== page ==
Tunnels to tackle air pollution

Major roads across the UK could be covered in large pollution-absorbing tunnels in order to reduce emission fuels.

Currently being investigated by the Highway Agency, the tunnels are part of a Dutch scheme which uses ‘cantilevered canopies’ covered with pollution-absorbing material in a bid to improve air quality and prevent surrounding residents from noxious car fumes.

The plans have been included within the clean air strategy which was announced at the end of July. The strategy follows environmental reports that 40,000 premature deaths per year are the result of air pollution. The Department of Transport has further predicted an increase of 55% in traffic volumes between 2010 and 2040.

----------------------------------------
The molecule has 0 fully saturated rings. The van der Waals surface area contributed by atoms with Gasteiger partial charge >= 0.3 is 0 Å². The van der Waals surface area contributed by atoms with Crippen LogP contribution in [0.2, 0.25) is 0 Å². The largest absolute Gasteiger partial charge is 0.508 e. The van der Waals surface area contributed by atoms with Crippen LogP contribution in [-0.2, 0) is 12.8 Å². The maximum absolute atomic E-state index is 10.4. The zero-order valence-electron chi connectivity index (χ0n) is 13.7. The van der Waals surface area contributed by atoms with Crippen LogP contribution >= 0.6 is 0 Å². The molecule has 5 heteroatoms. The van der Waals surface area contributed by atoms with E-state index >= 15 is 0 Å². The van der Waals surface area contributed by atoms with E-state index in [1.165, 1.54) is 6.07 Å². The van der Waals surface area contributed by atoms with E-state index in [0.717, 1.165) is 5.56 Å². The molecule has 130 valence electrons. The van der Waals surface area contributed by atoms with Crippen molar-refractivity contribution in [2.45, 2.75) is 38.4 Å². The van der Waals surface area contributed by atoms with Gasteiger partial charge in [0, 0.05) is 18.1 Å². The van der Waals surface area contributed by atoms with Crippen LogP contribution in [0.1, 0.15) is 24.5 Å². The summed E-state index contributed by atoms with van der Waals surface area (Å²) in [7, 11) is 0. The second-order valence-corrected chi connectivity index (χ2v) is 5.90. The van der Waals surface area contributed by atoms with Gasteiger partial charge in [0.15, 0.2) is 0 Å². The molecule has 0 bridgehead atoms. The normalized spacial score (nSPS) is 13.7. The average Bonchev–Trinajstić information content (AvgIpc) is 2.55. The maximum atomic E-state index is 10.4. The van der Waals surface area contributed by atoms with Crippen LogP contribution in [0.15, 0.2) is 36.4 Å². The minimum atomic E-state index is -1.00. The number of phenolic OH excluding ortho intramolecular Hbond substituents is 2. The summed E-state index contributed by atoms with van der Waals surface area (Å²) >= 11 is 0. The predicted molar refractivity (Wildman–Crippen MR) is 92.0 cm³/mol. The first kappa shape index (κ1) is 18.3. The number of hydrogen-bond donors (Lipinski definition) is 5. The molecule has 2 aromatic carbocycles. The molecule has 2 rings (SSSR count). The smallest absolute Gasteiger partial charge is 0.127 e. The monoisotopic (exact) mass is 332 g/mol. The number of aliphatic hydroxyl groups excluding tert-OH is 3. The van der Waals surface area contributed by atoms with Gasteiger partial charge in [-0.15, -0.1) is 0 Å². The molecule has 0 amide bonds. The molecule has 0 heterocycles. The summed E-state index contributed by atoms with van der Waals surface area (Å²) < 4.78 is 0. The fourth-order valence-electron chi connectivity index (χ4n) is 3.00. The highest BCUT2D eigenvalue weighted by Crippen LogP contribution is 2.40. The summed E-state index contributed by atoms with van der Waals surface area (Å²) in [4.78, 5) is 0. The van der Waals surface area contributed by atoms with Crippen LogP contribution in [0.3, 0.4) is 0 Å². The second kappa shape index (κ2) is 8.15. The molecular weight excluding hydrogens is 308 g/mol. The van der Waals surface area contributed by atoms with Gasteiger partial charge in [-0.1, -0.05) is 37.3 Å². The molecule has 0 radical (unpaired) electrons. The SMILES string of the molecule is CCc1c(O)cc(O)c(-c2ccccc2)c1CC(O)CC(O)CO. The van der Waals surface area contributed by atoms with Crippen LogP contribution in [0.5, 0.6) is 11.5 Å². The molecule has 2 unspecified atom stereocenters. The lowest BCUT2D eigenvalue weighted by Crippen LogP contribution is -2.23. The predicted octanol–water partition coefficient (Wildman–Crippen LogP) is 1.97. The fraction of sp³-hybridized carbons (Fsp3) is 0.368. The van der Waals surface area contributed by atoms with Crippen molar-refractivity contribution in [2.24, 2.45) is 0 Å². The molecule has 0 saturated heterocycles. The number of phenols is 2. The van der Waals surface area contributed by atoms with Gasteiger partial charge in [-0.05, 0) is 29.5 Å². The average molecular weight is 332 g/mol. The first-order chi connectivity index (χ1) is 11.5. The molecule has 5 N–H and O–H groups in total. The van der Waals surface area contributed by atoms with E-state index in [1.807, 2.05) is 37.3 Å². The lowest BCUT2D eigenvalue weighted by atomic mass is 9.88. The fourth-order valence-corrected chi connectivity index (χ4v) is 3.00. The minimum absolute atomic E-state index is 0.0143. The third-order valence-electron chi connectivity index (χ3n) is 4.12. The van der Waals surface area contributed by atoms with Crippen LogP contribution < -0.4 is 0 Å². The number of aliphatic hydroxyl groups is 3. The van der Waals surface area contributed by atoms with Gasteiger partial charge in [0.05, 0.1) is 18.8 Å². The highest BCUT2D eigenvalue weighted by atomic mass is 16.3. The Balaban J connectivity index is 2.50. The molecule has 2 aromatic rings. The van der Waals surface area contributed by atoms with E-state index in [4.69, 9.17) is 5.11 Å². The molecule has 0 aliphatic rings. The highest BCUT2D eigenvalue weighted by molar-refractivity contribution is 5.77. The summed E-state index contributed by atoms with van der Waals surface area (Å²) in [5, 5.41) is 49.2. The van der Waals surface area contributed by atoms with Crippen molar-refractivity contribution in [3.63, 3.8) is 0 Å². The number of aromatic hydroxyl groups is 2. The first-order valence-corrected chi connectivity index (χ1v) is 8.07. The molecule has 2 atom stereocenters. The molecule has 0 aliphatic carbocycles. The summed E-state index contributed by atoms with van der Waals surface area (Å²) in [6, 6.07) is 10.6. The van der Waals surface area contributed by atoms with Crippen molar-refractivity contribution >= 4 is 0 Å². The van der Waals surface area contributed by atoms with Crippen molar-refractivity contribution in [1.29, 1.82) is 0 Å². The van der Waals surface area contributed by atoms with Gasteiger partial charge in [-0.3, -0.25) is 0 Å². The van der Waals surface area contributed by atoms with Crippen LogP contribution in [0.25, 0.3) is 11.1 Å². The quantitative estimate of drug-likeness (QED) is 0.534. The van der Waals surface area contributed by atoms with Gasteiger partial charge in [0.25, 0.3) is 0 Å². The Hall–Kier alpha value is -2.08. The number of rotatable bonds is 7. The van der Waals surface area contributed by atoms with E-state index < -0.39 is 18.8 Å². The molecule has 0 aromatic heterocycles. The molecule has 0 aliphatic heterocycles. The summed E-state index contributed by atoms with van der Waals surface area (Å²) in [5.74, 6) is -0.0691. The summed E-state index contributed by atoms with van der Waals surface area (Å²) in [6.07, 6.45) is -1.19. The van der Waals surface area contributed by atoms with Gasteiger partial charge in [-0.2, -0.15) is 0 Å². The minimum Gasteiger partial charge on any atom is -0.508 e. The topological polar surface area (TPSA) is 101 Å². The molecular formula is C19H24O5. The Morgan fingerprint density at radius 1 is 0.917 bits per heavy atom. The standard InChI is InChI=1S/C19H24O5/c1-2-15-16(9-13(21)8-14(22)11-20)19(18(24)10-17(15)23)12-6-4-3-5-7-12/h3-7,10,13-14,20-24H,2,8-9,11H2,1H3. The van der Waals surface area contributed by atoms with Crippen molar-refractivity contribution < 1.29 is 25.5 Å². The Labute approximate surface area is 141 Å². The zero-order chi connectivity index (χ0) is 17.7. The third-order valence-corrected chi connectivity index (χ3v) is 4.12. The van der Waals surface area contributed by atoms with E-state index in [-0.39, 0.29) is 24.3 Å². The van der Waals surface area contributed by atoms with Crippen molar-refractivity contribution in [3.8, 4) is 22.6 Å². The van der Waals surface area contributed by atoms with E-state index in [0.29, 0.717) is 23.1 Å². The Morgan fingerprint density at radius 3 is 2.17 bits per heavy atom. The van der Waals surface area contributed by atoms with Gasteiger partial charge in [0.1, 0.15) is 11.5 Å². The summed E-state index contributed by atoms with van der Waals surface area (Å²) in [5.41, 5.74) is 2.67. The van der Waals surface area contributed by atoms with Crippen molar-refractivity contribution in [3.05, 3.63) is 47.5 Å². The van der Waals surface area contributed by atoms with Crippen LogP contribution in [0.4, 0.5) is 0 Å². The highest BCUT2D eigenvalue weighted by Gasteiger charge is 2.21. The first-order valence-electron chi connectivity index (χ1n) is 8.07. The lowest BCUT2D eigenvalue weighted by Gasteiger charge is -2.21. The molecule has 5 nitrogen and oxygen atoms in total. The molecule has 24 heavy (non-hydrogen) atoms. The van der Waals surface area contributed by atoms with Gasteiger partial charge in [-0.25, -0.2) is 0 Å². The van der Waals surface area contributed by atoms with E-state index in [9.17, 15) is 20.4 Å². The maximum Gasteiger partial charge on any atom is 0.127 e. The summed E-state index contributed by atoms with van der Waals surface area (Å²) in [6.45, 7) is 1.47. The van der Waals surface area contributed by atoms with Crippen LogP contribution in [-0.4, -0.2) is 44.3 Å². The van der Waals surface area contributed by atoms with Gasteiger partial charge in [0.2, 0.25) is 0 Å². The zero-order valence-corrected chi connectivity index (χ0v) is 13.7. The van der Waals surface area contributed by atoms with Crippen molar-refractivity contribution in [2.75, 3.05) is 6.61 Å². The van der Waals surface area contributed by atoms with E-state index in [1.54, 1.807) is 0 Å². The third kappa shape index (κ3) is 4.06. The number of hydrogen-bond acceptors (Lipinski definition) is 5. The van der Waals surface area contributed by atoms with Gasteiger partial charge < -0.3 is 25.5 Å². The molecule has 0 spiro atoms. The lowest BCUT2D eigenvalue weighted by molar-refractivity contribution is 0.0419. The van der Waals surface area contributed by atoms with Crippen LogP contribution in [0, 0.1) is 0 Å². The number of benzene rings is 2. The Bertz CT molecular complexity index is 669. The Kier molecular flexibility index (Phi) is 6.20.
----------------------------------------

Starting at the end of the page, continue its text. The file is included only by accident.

An agency spokesman, commented ‘The best solution to accommodating the extra traffic on our roads, without negatively impacting on air quality, is cleaner low-emission vehicles. In the meantime we are investing £100m to test new ideas including less-polluting fuels and road barriers which can absorb harmful emissions.’

‘We have identified that a cantilever barrier or canopy, which is a tunnel-like structure designed to prevent vehicle emissions, might be a possible solution, though the air quality benefits of this are still to be fully understood. We are now working with the Dutch Roads Authority to measure air quality around an existing cantilever barrier on their network.’

The government is investing millions of pounds into the clean air plan, which is also set to ban the sale of all new diesel and petrol cars by 2040, so to accelerate the movement towards electric vehicles. In order to facilitate this, the government aims to further implement EV charging points every 20 miles on 95% of the road network.